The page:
Tips for Inexperienced Students: How to Write a Thesis Statement in a Research Paper


In grade school, most research papers were not built around a true thesis statement. Instead, they simply covered a topic or a main idea and presented the student’s findings from their research. In college, however, the topic of a research paper has evolved so that it is built around a thesis statement. For inexperienced students, part of the difficulty with thesis statements is that they simply don’t have a comprehensive understanding of what a thesis statement actually is.

What is a thesis statement?

Thesis statements are the author of the paper’s position on something, typically a debatable aspect of the topic they are covering. In scientific research papers, for example, the thesis statement is the author’s stance on the scientific outcome of an experiment. In a literary research paper, the thesis statement is the author’s stance about the meaning of a particular text, the writer’s intentions when writing it, or about some aspect of the writer themselves. One useful way to approach a thesis statement is to understand that it is the answer to a question. To choose a simple example, the author of a research paper might have a thesis statement like this: “When water is heated to a certain temperature, it boils.” Obviously, that is a fact, but if it weren’t a known fact, it would be the answer to the question “What happens when water is heated to a certain temperature?” or even “At what temperature does water boil?”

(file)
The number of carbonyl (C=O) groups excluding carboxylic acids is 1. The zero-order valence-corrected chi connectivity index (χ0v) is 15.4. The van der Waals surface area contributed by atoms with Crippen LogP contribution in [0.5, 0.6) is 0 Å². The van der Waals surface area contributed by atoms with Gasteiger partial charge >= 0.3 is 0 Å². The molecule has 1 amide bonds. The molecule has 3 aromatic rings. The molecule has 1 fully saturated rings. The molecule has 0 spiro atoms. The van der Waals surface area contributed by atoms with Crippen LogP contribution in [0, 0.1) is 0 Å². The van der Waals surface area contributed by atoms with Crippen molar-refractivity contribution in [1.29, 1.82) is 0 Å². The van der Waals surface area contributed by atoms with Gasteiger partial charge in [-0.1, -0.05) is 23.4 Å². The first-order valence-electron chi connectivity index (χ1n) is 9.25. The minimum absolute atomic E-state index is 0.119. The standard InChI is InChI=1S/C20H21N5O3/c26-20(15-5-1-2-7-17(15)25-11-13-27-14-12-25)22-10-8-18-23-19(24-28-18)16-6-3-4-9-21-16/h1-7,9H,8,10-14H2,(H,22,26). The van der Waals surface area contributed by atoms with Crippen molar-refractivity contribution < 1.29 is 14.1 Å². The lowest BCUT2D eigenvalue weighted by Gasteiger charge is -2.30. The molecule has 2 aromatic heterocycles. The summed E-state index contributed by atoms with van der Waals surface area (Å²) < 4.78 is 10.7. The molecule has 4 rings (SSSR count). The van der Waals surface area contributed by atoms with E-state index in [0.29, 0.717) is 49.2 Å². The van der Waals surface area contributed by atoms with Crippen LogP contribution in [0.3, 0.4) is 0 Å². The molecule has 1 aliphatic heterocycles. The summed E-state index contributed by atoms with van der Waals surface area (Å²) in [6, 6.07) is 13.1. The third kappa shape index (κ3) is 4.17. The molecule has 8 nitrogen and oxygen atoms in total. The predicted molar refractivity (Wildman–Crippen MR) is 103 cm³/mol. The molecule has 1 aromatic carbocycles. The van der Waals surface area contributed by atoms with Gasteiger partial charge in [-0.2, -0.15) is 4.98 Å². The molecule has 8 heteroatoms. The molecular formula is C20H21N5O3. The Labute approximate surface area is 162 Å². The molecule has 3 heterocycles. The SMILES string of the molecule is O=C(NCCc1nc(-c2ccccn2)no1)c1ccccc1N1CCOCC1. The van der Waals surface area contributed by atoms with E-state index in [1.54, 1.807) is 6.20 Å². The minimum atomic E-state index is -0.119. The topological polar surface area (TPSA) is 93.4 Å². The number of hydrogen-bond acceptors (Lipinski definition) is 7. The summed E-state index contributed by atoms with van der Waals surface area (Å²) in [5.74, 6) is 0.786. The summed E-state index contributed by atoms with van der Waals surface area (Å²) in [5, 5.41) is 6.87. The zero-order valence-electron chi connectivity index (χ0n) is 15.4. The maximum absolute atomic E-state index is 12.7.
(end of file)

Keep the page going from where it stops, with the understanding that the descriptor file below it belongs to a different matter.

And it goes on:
Writing a Thesis Statement

Students preparing to write a thesis statement should first choose the subject they wish to research, and then narrow down that subject significantly until they can formulate detailed questions about the topic. Those questions are often the inspiration for solid thesis statements. It should be noted that a thesis statement should only be a sentence or two long and should be quite specific. So, “What happens in One Hundred Years of Solitude?” is not an acceptable question for forming a thesis statement. “What did blood symbolize in One Hundred Years of Solitude?” might be. The student doesn’t need to know the definite answer to their question to begin researching, but they need to formulate a possible answer. “Blood symbolizes passionate emotion in One Hundred Years of Solitude” could be a workable thesis statement. It could evolve as they research, but it’s a good start.

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